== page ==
Validate a Social Media Movement

Rochelle Sharpe, Adrienne Debigare, and David Larochelle

       It didn’t take long for conspiracy theories about the Boston marathon bombers to take hold on social media.

       On the same day Dzhokhar Tsarnaev was captured in Watertown, Ma, the Twitter feed “FreeJahar got created – and it’s been growing ever since.

       “Look at his hair,” someone tweeted earlier today. “Would a terrorist have nice hair?”

       While hundreds of Twitter followers and more than 6,000 fans of a Facebook page asking whether Jahar has been set up, a bigger question emerges about social media. How can the public possibly know whether the conspiracy theorists are a growing movement or merely a tiny band of people who’ve figured out how to hijack social media to amplify its message?

      Certainly, the Jahar conspiracy theorists now have the nation’s attention, with large newspapers, like the New York Post, picking up the story. “Smitten teen girls stir up #FreeJahar mania for Boston marathon bombing suspect,” the Post’s headline blared last Sunday.

      We propose a tool to assess the legitimacy of opinions spread on social media. It would essentially apply the age-old basic journalism questions, the who, what, when, where, why, to assess the validity of social media posts.

      How many supporters are needed before a movement is significant? The White House has struggled with this question with their We the People petitions. They initially required 5,000 signatures within 30 days to get a response. After being inundated with more petitions than they could handle, they raised the number to 25,000 and then to 100,000.

      When covering an emerging social movement online, it is important to know who actually supports it. We developed a prototype tool to analyze the membership of the main Jamar Facebook group. Although the New York Post portrayed supporters as smitten teenage girls, we found that the Facebook group was overwhelmingly male. We also found that the overwhelming majority of members were likely to be US based. (The facebook group went invite only before we could perform additional analysis.)

      Encouraged by the success of our prototype, we propose the creation of a more powerful suite of tools for analyzing social media movements. These tools would allow journalists to quickly analyze a social movement quantitatively rather than just qualitatively.

      The proposed tool suite would be able to show the following:

  • Word clouds based on the contents of tweets containing a hashtag or posts in a facebook group.

  • What social media services the conversation was taking place on.

  • How many users took the extra step of signing an online petition.

  • How users of a twitter hashtag are connected

  • What types of sources are being cited — research papers, mainstream media articles, blogs, memes, etc.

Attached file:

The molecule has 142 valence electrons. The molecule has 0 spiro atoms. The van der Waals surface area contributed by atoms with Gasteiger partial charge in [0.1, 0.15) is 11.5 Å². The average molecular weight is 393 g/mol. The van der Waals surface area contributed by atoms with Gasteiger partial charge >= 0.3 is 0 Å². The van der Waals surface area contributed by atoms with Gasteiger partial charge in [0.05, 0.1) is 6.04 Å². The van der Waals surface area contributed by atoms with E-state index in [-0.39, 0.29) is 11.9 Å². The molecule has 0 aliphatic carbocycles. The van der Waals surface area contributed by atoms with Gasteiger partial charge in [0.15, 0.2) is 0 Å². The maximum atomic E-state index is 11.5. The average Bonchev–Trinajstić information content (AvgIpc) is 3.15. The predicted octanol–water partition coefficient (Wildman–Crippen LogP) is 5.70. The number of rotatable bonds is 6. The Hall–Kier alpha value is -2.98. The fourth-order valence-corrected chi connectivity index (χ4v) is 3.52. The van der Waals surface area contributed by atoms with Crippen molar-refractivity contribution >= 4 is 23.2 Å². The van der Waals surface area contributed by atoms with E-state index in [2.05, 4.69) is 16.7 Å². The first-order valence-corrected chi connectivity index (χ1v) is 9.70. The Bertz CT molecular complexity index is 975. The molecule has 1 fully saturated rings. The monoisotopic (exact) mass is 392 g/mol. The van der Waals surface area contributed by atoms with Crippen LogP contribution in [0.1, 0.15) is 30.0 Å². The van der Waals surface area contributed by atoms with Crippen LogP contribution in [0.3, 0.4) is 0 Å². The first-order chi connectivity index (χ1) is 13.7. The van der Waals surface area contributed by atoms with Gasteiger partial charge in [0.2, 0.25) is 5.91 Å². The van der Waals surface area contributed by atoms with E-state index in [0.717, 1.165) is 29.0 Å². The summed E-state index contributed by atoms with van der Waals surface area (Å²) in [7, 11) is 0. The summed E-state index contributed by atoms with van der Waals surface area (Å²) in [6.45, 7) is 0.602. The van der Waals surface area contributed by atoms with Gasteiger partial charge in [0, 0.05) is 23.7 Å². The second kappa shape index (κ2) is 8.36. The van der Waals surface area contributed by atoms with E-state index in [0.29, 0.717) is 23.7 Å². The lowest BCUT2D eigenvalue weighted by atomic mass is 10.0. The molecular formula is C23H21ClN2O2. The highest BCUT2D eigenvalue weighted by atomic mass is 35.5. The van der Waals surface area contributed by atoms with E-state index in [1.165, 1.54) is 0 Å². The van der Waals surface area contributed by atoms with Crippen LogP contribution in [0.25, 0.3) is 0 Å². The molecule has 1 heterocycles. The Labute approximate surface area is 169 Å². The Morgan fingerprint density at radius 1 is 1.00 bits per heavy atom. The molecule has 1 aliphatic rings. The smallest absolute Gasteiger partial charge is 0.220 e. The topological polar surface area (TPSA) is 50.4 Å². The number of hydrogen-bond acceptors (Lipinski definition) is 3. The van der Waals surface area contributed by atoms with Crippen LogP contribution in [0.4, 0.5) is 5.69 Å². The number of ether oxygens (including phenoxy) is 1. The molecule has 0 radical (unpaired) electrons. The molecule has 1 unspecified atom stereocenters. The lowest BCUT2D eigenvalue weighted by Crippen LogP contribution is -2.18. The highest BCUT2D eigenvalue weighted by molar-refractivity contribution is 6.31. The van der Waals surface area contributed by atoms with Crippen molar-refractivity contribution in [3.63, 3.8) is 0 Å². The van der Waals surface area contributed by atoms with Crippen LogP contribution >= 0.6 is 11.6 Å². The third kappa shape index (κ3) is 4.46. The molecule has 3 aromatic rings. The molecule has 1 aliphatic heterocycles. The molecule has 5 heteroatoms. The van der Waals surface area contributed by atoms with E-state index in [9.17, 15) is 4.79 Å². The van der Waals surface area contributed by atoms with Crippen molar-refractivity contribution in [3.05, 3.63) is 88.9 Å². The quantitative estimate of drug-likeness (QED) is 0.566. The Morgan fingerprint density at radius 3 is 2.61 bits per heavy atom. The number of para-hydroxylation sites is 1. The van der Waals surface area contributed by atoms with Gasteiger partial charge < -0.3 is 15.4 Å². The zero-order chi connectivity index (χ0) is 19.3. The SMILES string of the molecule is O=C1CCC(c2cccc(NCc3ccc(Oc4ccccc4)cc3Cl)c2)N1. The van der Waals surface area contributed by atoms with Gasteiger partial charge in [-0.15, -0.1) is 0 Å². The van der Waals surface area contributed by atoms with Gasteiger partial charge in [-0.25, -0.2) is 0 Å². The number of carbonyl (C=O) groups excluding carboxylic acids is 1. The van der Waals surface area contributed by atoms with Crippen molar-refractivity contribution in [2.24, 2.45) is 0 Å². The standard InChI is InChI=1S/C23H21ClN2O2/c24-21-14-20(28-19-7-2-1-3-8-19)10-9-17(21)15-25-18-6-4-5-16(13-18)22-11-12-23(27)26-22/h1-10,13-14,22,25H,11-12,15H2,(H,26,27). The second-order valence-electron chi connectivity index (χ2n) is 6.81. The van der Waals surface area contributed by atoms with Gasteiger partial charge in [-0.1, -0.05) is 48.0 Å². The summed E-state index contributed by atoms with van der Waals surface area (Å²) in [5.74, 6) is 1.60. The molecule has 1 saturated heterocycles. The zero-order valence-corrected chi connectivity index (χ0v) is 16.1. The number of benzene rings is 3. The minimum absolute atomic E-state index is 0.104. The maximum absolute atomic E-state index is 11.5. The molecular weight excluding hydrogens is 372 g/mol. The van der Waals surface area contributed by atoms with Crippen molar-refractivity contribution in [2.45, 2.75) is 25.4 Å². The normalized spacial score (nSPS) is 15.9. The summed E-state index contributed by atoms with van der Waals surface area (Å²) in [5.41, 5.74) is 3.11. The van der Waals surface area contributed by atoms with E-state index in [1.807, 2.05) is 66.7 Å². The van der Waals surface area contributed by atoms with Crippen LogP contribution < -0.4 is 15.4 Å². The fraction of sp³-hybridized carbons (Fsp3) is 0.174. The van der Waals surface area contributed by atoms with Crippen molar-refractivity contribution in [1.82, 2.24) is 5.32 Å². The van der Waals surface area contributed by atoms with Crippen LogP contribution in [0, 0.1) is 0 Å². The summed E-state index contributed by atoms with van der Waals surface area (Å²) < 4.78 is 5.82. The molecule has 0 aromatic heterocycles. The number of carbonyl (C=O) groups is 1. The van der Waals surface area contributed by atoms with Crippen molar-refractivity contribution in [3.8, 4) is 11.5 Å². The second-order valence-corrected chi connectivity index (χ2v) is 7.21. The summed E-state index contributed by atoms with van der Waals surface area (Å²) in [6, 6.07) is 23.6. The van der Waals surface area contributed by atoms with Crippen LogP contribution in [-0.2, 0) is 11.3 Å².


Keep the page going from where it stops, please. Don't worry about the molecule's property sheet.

• Where do links in the conversation go?



Proposed Final Project: Analysis of the Boston Marathon Bombing

By Rochelle Sharpe, Adrienne Debigare, and David Larochelle

With the investigation into the Boston marathon bombings now an international inquiry, we want to explore how different countries are covering this continuing story.
We want to compare how the U.S. and Russian media are covering the investigation, examining newspaper and blog posts on the FBI’s handling of Russian intelligence about Tamerlan Tsarnaev. We will use Media Cloud as a base to explore coverage, perhaps designing user friendly graphics to make Media Cloud information more user friendly.

Alternatively, we may look at ways to use machine learning to help analyze bombing coverage. For instance, we might be able to use machine learning to group articles by topics or look at patterns of tweets.

One major problem is that Media Cloud’s Russian coverage is in Russian. So, we have found a student to help us do some translation.

Posted in All

Kenyan Subsidized Fertilizer Explained

Earlier this month, both the Standard  and NTV reported that farmers in Kenya were having difficulty buying subsidized fertilizer.

In Kenya, fertilizer is available to small farmers from the government at subsidized prices. For example, 50kg of Diammonium Phosphate (DAP) is available at Sh2,500 ( around $25US ) subsidized. If purchased from private traders, it would cost between Sh3,500 ( $35US) and Sh3,700 ($37US). However, these subsidies are only available if the fertilizer is purchased from the National Cereals and Produce Board(NCPB) a Kenyan government run company. The fertilizer was only available at certain NCPB locations forcing farmers to travel significant distances and stand in long lines. Kenya’s government only allows small farmers to purchase subsidized fertilizer and the lines were likely exacerbated by the need to produce paperwork.

The traditional arguments for fertilizer subsidies in Africa are that fertilizer use there lags behind other regions such as Latin America and South Asia. The reasons cited are lack of knowledge of fertilizer use, farmer’s lack of capital to buy fertilizer, and farmer’s unwillingness to take risks. Furthermore fertilizer has positive externalities such as reduced soil erosion from increased plant growth.*

In most of Africa, fertilizer subsidies began in the 1960s and 1970s. These programs were typically implemented through government owned corporations that were given a monopoly on fertilizer and sold it at below market prices. Aid agencies and Western governments were often critical of the practice and in the 1980’s they began pressuring African governments. They maintained that fertilizer subsidy programs were inefficient and discouraged private sector businesses. The real problem facing African countries, they argued, was inefficient resource allocation. During this period many African countries got rid of their fertilizer subsidies due to Western pressure.*

However, more recent thinking on food subsidies has changed. Malawi, after following international recommendations to eliminate fertilizer subsidies, faced widespread food shortages in 2005 after a disastrous harvest. Determined not to repeat this, its government began instituting fertilizer subsidies and has enjoyed record harvests.*  Pointing to Malawi’s success, some Western economists such as Jeffrey Sachs now advocate fertilizer subsidies in Africa. In a notable difference from the Kenyan approach, the Malawi government issues farmers coupons that can be used to purchase fertilizer from private merchants at the subsidized prices rather than selling the fertilizer directly. However, Malawi’s policy is expensive — running as high as 16% of GDP in 2008.